5.2 Example - Executing a Non-query Statement with a Specified Number of Placeholders

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5 Building and Executing Dynamic SQL Statements : 5.2 Example - Executing a Non-query Statement with a Specified Number of Placeholders

To execute a non-query command that includes a known number of parameter placeholders, you must first PREPARE the statement (providing a statement handle), and then EXECUTE the statement using the statement handle. When the application executes the statement, it must provide a value for each placeholder found in the statement.
When an application uses the PREPARE/EXECUTE mechanism, each SQL statement is parsed and planned once, but may execute many times (providing different values each time).
The code sample begins by including the prototypes and type definitions for the C stdio, string, stdlib, and sqlca libraries, and providing basic infrastructure for the program:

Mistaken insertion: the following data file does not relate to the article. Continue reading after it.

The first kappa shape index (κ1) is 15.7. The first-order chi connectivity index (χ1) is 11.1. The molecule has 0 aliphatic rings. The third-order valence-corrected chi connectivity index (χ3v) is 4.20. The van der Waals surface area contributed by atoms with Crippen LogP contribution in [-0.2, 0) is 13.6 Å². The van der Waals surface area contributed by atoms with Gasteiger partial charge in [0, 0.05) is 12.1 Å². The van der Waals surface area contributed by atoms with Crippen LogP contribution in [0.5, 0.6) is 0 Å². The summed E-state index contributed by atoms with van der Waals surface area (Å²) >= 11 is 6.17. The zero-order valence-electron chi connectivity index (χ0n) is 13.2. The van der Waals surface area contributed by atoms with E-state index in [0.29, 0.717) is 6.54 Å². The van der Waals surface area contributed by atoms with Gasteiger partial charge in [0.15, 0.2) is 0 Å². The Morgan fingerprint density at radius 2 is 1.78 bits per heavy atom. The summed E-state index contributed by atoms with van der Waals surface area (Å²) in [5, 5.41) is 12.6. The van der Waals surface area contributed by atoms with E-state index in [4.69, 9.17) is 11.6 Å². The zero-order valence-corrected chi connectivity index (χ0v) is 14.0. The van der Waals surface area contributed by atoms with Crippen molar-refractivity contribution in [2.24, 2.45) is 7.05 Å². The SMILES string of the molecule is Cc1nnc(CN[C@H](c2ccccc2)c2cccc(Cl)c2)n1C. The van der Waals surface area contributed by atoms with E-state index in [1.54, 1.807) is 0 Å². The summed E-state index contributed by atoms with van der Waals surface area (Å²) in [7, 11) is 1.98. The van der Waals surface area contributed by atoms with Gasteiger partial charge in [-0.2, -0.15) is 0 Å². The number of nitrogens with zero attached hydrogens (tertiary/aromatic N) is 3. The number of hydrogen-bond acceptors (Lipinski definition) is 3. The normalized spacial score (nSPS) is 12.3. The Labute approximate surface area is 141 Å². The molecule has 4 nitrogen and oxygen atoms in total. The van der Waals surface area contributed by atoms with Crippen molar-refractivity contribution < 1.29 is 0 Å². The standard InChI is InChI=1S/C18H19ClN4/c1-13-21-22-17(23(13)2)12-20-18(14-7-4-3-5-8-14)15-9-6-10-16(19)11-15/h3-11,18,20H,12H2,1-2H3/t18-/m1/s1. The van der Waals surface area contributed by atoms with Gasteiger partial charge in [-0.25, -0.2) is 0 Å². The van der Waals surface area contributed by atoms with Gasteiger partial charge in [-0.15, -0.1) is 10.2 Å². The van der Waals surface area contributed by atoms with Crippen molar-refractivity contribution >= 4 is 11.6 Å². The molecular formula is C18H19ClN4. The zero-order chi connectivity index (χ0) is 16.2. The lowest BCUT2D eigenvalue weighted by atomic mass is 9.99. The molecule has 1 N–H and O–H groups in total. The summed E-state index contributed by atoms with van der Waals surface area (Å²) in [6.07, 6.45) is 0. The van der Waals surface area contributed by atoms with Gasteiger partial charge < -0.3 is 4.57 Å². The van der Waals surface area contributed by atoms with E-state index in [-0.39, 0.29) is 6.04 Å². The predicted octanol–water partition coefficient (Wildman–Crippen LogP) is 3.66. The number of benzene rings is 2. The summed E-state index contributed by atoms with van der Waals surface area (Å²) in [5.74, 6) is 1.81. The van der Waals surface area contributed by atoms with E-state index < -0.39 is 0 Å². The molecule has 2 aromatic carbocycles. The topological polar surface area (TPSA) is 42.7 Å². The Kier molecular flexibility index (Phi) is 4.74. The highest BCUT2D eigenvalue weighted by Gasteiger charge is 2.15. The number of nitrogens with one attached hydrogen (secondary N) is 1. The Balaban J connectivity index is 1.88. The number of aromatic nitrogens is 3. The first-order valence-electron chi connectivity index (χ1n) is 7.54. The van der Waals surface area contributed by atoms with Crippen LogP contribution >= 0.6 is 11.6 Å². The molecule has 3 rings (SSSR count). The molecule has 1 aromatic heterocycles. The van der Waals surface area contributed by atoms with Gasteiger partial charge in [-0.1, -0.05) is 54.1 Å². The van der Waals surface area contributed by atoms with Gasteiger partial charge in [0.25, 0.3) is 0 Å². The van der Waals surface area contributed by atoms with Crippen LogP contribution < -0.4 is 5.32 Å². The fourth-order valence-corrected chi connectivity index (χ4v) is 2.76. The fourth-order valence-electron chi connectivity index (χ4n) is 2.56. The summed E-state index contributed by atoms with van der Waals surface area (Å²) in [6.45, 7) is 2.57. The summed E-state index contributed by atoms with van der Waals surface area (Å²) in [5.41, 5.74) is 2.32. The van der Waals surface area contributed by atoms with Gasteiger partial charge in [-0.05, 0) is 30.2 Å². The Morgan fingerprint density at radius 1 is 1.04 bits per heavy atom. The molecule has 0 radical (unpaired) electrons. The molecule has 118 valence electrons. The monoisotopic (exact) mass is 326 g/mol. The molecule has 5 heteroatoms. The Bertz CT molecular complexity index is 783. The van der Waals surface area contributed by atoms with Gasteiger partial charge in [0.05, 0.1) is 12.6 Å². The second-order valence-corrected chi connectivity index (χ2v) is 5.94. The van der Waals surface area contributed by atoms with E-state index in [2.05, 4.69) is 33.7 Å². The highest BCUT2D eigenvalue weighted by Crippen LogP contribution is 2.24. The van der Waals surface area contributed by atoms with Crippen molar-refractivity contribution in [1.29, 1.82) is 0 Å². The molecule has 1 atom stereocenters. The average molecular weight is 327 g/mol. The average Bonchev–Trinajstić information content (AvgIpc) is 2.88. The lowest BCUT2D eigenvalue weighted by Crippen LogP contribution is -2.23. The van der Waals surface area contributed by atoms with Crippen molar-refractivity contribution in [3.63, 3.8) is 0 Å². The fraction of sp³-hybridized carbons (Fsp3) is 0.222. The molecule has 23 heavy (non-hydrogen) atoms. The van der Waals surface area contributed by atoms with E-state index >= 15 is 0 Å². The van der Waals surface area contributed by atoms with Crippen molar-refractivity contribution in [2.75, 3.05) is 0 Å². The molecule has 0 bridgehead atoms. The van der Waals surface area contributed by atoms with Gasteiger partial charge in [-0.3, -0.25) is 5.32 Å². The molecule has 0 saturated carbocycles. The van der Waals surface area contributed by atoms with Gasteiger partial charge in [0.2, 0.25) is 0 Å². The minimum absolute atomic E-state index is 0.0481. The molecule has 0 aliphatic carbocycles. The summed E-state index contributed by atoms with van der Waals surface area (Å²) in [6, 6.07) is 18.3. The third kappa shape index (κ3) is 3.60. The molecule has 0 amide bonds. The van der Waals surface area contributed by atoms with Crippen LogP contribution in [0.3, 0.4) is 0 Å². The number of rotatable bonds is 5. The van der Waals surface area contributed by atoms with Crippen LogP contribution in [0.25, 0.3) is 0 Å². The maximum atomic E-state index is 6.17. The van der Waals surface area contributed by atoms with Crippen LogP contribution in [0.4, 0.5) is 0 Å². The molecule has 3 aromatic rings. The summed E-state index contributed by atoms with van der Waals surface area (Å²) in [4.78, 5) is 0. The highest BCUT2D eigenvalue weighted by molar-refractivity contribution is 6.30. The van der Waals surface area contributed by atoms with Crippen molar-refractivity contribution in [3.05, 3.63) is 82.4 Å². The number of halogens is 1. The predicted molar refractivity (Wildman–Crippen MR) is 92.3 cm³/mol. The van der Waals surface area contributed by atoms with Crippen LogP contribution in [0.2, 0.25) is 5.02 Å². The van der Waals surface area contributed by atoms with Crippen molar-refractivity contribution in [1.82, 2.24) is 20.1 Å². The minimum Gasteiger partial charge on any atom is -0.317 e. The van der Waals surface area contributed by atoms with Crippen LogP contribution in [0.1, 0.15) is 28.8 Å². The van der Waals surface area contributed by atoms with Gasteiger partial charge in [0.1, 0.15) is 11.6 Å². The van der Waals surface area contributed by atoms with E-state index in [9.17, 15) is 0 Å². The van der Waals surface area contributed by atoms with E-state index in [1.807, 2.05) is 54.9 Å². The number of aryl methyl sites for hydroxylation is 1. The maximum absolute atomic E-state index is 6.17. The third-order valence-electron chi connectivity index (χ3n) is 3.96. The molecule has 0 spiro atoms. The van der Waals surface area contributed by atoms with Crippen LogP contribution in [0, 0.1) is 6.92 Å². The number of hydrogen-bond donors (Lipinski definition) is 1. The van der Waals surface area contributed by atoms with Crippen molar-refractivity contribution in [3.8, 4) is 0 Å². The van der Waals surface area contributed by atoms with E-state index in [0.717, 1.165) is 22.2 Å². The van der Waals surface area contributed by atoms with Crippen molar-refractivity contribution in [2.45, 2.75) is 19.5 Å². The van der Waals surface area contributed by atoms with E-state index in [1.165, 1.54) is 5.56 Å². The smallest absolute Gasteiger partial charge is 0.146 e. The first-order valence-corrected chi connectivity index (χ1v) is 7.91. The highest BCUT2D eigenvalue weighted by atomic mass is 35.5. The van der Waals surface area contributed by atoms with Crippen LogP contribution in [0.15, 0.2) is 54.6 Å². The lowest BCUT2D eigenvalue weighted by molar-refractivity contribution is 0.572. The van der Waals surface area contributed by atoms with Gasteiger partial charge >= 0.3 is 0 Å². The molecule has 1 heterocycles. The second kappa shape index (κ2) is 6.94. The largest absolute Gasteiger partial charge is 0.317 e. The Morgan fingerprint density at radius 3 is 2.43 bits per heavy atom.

The example then sets up an error handler; ECPGPlus calls the handle_error() function whenever a SQL error occurs:
Next, the program uses a PREPARE statement to parse and plan a statement that includes three parameter markers - if the PREPARE statement succeeds, it will create a statement handle that you can use to execute the statement (in this example, the statement handle is named stmtHandle). You can execute a given statement multiple times using the same statement handle.
After parsing and planning the statement, the application uses the EXECUTE statement to execute the statement associated with the statement handle, substituting user-provided values for the parameter markers:
If the EXECUTE command fails for any reason, ECPGPlus will invoke the handle_error() function (which terminates the application after displaying an error message to the user). If the EXECUTE command succeeds, the application displays a message (ok) to the user, commits the changes, disconnects from the server, and terminates the application.
ECPGPlus calls the handle_error() function whenever it encounters a SQL error. The handle_error() function prints the content of the error message, resets the error handler, rolls back any changes, disconnects from the database, and terminates the application.

5 Building and Executing Dynamic SQL Statements : 5.2 Example - Executing a Non-query Statement with a Specified Number of Placeholders

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